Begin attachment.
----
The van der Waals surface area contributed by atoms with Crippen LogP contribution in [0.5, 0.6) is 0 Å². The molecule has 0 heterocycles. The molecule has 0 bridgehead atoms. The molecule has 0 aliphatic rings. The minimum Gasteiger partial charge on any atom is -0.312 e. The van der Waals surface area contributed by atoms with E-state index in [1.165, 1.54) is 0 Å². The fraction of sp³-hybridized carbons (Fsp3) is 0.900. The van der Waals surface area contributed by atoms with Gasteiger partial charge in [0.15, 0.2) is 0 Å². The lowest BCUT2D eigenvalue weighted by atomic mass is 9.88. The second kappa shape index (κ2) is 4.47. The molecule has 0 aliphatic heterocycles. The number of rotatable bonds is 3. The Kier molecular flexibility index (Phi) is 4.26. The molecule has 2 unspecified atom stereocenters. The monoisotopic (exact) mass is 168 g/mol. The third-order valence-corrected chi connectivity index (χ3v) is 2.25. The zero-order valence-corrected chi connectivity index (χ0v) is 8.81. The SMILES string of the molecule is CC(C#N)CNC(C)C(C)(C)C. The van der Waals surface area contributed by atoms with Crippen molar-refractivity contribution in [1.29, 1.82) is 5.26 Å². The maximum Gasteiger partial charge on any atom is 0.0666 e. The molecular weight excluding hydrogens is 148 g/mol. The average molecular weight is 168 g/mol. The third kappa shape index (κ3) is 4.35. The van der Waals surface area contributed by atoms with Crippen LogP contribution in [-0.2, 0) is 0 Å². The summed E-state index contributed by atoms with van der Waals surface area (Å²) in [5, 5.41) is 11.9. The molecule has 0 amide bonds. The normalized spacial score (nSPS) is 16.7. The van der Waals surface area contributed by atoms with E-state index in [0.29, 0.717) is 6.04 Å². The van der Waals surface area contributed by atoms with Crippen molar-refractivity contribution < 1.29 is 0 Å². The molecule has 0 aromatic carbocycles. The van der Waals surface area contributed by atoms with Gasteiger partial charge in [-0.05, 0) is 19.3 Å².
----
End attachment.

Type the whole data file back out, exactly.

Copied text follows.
The van der Waals surface area contributed by atoms with Crippen LogP contribution in [0.5, 0.6) is 0 Å². The molecule has 0 heterocycles. The molecule has 0 bridgehead atoms. The molecule has 0 aliphatic rings. The minimum Gasteiger partial charge on any atom is -0.312 e. The van der Waals surface area contributed by atoms with E-state index in [1.165, 1.54) is 0 Å². The fraction of sp³-hybridized carbons (Fsp3) is 0.900. The van der Waals surface area contributed by atoms with Gasteiger partial charge in [0.15, 0.2) is 0 Å². The lowest BCUT2D eigenvalue weighted by atomic mass is 9.88. The second kappa shape index (κ2) is 4.47. The molecule has 0 aliphatic heterocycles. The number of rotatable bonds is 3. The Kier molecular flexibility index (Phi) is 4.26. The molecule has 2 unspecified atom stereocenters. The monoisotopic (exact) mass is 168 g/mol. The third-order valence-corrected chi connectivity index (χ3v) is 2.25. The zero-order valence-corrected chi connectivity index (χ0v) is 8.81. The SMILES string of the molecule is CC(C#N)CNC(C)C(C)(C)C. The van der Waals surface area contributed by atoms with Crippen molar-refractivity contribution in [1.29, 1.82) is 5.26 Å². The maximum Gasteiger partial charge on any atom is 0.0666 e. The molecular weight excluding hydrogens is 148 g/mol. The average molecular weight is 168 g/mol. The third kappa shape index (κ3) is 4.35. The van der Waals surface area contributed by atoms with Crippen LogP contribution in [-0.2, 0) is 0 Å². The summed E-state index contributed by atoms with van der Waals surface area (Å²) in [5, 5.41) is 11.9. The molecule has 0 amide bonds. The normalized spacial score (nSPS) is 16.7. The van der Waals surface area contributed by atoms with E-state index in [0.29, 0.717) is 6.04 Å². The van der Waals surface area contributed by atoms with Crippen molar-refractivity contribution < 1.29 is 0 Å². The molecule has 0 aromatic carbocycles. The van der Waals surface area contributed by atoms with Gasteiger partial charge in [-0.05, 0) is 19.3 Å².